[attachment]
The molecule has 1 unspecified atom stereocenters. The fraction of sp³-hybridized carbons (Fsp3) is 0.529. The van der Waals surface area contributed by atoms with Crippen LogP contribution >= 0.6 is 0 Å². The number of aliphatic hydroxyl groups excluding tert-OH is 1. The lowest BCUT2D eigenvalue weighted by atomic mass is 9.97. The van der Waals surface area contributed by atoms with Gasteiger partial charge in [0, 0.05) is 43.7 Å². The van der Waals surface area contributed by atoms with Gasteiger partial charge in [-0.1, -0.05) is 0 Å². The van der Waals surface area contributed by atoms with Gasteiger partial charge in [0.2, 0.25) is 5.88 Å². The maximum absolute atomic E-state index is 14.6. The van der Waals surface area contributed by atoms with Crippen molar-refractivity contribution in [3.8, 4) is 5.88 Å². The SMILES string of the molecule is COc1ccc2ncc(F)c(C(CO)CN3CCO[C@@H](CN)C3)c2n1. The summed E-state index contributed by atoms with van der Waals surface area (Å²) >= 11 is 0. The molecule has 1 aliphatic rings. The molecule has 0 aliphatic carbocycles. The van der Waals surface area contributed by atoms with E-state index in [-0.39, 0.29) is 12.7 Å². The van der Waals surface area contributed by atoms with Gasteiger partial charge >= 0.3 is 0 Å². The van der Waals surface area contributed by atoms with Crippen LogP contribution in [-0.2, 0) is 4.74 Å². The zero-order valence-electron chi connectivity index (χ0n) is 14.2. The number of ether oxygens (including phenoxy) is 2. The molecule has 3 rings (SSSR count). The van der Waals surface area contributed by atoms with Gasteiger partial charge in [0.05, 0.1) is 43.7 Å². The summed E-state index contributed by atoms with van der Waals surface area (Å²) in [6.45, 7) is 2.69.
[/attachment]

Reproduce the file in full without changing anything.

The molecule has 1 unspecified atom stereocenters. The fraction of sp³-hybridized carbons (Fsp3) is 0.529. The van der Waals surface area contributed by atoms with Crippen LogP contribution >= 0.6 is 0 Å². The number of aliphatic hydroxyl groups excluding tert-OH is 1. The lowest BCUT2D eigenvalue weighted by atomic mass is 9.97. The van der Waals surface area contributed by atoms with Gasteiger partial charge in [0, 0.05) is 43.7 Å². The van der Waals surface area contributed by atoms with Gasteiger partial charge in [-0.1, -0.05) is 0 Å². The van der Waals surface area contributed by atoms with Gasteiger partial charge in [0.2, 0.25) is 5.88 Å². The maximum absolute atomic E-state index is 14.6. The van der Waals surface area contributed by atoms with Crippen molar-refractivity contribution in [3.8, 4) is 5.88 Å². The SMILES string of the molecule is COc1ccc2ncc(F)c(C(CO)CN3CCO[C@@H](CN)C3)c2n1. The summed E-state index contributed by atoms with van der Waals surface area (Å²) >= 11 is 0. The molecule has 1 aliphatic rings. The molecule has 0 aliphatic carbocycles. The van der Waals surface area contributed by atoms with E-state index in [-0.39, 0.29) is 12.7 Å². The van der Waals surface area contributed by atoms with Gasteiger partial charge >= 0.3 is 0 Å². The van der Waals surface area contributed by atoms with Crippen LogP contribution in [-0.2, 0) is 4.74 Å². The zero-order valence-electron chi connectivity index (χ0n) is 14.2. The number of ether oxygens (including phenoxy) is 2. The molecule has 3 rings (SSSR count). The van der Waals surface area contributed by atoms with Gasteiger partial charge in [0.05, 0.1) is 43.7 Å². The summed E-state index contributed by atoms with van der Waals surface area (Å²) in [6.45, 7) is 2.69.